The birth rate debate in China is out of control

Society & Culture

A proposal to establish a fund to reward families for having two children, created by Nanjing University professor Liu Zhibiao 刘志彪 and published by Xinhua Daily on August 14, was an absurd idea amid an ongoing national conversation about how China can halt declining birth rates.

Amazingly, after the outrageous suggestion backfired miserably on the Chinese internet, more experts, for reasons inexplicable, felt the need to contribute even more horrendous recommendations to the dialogue on family planning.

Last Thursday, Hu Jiye 胡继晔, a finance professor at China University of Political Science and Law, told (in Chinese) that he was totally on board with a “production fund.” Moreover, he suggested the government consider slapping an additional tax on DINK families (households that have “dual incomes, no kids”).

“Procreation embodies excellent Chinese traditional culture,” he said. “It’s impossible to solely rely on money when people get old. They also need young people to take care of them. These DINK families will consume lots of social resources when they age because they have no offspring. Therefore, they need to be taxed.”

Meanwhile, Yi Fuxian 易富贤, a longtime critic of China’s birth limits who cast himself as an empathetic analyst by criticizing Liu for “objectifying human beings,” offered (in Chinese) an alternative that is actually no better than Liu’s proposal.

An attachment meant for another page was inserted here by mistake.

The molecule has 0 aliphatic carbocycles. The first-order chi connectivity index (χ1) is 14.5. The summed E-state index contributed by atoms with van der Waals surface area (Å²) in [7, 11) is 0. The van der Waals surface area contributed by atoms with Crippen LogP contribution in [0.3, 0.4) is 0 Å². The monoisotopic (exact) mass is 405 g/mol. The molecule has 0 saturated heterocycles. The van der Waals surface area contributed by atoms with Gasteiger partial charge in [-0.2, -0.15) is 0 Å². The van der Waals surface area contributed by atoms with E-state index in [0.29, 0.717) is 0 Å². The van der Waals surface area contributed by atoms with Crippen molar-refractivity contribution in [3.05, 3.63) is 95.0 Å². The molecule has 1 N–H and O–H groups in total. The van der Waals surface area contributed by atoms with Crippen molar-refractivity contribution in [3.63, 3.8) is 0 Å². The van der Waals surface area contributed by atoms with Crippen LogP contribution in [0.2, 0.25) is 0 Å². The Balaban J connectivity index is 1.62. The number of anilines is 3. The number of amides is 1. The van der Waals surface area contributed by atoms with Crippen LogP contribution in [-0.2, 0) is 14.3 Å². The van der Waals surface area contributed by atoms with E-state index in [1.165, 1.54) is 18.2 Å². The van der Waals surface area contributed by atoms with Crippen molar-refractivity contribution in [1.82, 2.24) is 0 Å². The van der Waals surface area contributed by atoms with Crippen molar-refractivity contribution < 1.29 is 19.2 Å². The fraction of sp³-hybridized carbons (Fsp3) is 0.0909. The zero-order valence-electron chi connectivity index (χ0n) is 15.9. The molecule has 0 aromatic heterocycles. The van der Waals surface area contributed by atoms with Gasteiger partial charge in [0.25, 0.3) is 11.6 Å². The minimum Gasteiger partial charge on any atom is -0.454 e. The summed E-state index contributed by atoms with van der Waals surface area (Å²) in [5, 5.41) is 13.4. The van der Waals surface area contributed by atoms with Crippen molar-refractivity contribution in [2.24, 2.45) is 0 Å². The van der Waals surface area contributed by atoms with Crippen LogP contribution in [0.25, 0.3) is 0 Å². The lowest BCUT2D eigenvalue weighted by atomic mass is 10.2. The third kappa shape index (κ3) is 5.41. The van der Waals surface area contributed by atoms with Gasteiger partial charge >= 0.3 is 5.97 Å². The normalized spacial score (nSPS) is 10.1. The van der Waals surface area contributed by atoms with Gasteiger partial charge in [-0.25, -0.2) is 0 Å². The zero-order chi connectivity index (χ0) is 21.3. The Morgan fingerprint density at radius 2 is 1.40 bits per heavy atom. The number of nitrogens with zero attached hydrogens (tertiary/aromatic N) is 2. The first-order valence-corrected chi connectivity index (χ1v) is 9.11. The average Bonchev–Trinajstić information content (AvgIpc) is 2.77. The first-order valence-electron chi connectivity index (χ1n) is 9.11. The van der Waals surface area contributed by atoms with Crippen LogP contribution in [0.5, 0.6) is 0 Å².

Yi, citing the minimum age of marriage in some Western countries, suggested China allow women who are 17 or younger to get married. “The goal is to let women have their first child before reaching 25. We want the majority of women to have three children by the age of 30 and then enter the workforce smoothly.”

When Liu’s suggestion about the “reproduction fund system” was reported, the Chinese internet reacted with anger. But after enduring this recent spate of daft and farcical takes, people have begun to wonder: How is it possible that these experts are so out of touch with public opinion? Why do they still think people want their participation in the dialogue?

Will they ever realize that every person is entitled to make the reproductive decisions that are best suited for their own lives?

As one Weibo user pointed out (in Chinese), “The main conflict in today’s China is people’s growing intelligence and experts’ decaying morality.”

Image by Christian Bjork